THE issue of a separate Seraiki province was one of the highlights of Pakistan Peoples Party Chairman Bilawal Bhutto-Zardari’s visit to Multan in April when he raised the slogan of “Ghinsoon Ghinsoon, Suba Ghinsoon” — a watchword in Seraiki meaning “We will get a province” — while addressing a public gathering here.

The PPP and the Pakistan Tehreek-i-Insaf (PTI) have now publicly announced their support for a separate province and included the demand in their manifestos. No central leader from the Pakistan Muslim League-Nawaz has so far uttered a word about it, even though its local leadership has been supporting the demand for a separate province in southern Punjab.

The question of a separate southern Punjab province — or a Seraiki province — has been addressed by these two parties during their election campaigns. Only July 25 will tell whether the masses have answered the question or not if they significantly vote for either of the two parties.

A couple of days after Bilawal’s visit, PML-N parliamentarians from southern Punjab abandoned their party and came out in support of the demand for a separate province. This motivated PTI chairman Imran Khan into formally declaring his support for a Seraiki province for the first time, although his lieutenants like Shah Mehmood Qureshi and Jahangir Tareen had been making efforts to convince him over the issue for long.

It was Mr Tareen who had arranged a meeting between leaders of Janoobi Punjab Suba Mahaz party and Imran Khan.

Bilal Butt, the PML-N’s district chief, said in an interview to Dawn that the party’s local leadership was in favour of the creation of a new province.

“The party should have taken a stand over the issue as both major opposition parties are vocal about it. Silence will damage the PML-N’s vote bank,” he said, sounding a note of caution.

He claimed that the major obstacle to the division of Punjab was PML-N chief Shahbaz Sharif, who wanted to rule an undivided Punjab as its chief minister.

“He (Shahbaz), however, will not oppose the carving out of a new province if he feels confident that he will become prime minister after the elections. He will not even object to the division of Punjab into four provinces,” said Mr Butt.

Punjab PML-N’s General Secretary Raja Ashfaq Sarwar said his party did not oppose the creation of a new province, but division should be based on administrative grounds and not on ethnic lines.

He accused both the PTI and PPP of trying to exploit the matter to their advantage, recalling that none of their members or the legislators who formed Janoobi Punjab Suba Mahaz had submitted a resolution in any legislature calling for the creation of a new province.

“Putting the blame on the PML-N will only be justified if a resolution is presented in the assembly and we oppose it,” Mr Sarwar stressed. “We are ready to create a new province if this is the desire of the people of southern Punjab. If they want two provinces we will create two.”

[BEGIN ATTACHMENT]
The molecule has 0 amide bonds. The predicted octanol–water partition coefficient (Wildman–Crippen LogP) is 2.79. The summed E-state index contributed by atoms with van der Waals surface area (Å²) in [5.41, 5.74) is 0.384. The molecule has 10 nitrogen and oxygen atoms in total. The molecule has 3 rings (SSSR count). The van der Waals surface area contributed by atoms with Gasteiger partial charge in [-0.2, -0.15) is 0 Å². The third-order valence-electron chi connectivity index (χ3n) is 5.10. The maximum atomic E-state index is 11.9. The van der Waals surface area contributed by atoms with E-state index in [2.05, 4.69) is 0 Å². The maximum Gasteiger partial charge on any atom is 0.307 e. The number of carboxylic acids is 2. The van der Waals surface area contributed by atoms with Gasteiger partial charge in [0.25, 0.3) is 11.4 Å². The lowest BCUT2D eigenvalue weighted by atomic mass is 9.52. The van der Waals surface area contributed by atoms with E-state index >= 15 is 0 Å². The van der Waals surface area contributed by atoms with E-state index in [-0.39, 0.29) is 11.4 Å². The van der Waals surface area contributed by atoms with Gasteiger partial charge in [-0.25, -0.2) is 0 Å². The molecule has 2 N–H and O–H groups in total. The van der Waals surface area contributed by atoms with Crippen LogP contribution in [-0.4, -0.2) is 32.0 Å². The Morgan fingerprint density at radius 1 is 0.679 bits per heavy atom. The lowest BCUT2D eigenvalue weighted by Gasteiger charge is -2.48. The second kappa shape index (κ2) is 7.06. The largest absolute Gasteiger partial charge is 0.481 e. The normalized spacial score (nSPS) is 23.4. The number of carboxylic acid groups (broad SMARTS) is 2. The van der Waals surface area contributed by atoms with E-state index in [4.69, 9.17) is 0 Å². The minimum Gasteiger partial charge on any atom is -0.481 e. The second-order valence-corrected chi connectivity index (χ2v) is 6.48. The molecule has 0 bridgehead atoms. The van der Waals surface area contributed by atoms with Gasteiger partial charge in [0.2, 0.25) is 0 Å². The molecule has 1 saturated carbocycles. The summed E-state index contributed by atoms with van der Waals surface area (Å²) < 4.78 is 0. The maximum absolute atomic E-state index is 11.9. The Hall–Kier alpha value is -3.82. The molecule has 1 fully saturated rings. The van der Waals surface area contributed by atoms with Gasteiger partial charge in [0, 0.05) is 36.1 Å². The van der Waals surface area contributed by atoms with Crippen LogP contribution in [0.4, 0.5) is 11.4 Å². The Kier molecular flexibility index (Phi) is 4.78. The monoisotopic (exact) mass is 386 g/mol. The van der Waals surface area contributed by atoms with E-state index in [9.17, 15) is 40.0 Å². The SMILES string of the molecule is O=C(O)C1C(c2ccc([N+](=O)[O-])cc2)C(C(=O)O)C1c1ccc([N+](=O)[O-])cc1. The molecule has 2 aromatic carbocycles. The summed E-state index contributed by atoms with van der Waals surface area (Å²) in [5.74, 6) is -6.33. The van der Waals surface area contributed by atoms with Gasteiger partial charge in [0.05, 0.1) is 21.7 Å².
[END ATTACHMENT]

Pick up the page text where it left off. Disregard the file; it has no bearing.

In reply to a question as to why his party did not take an initiative while it was in power, Mr Sarwar said it was the opposition’s duty to take such initiatives.

Shah Mehmood Qureshi, the PTI’s vice chairman, said his party did not favour the creation of a separate province only for the sake of votes, but it believed a new province was necessary to strengthen the federation, improve governance and ensure devolution.

“How can you justify a province with a population of 110 million when many countries are smaller than this?” he questioned.

He alleged that the PPP was using the issue as a gimmick, while the PML-N was creating hurdles by floating the idea of two provinces — south Punjab and Bahawalpur.

“We will forge a consensus after coming to power. The PTI has promised that it will work for the creation of a Seraiki province within 100 days of taking over. Even if we do not come to power we will make efforts for the creation of a new province.

“The PTI did not have enough votes to get approval for the merger of Fata with Khyber Pakhtunkhwa, but we did it with the help of other parties,” said Mr Qureshi.

Former prime minister Yousaf Raza Gilani claimed that it was the PPP which had a bill passed for Seraiki province from the Senate.

“Former president Asif Ali Zardari and I, as prime minister, raised our voice in favour of a separate province for the first time. The PPP included the creation of a new province in its manifesto,” the former premier added.

Seraiki intellectual Dr Ahsan Wagha observed the only progress over the last 50 years had been that major political parties had started acknowledging the importance of the Seraiki belt and its people.

“The trend now is to seek administrative separation of the Seraiki region from Punjab. Nationalism is not a popular phenomenon in Pakistan and no nationalist party has ever made it to parliament purely on the basis of nationalism,” he stressed.

Dr Wagha further said although the Seraikis’ problems were recognised by all four provinces as a national issue, there were rare exceptions that still opposed Punjab’s division.

“The demand for a Seraiki province is a national demand and not only that of Seraiki people. In the census of 1998, the Seraiki-speaking population was recorded at seven per cent, but it has now risen to 13pc in the latest census. Even this does not reflect the total Seraiki population, which is much more,” he added.

He further said it was now up to political parties and their candidates to show their commitment to the demand for a separate province.

“There will be a tough competition between the PPP and PTI as their candidates will raise the issue of a new province in their campaigns.”

Published in Dawn, July 4th, 2018


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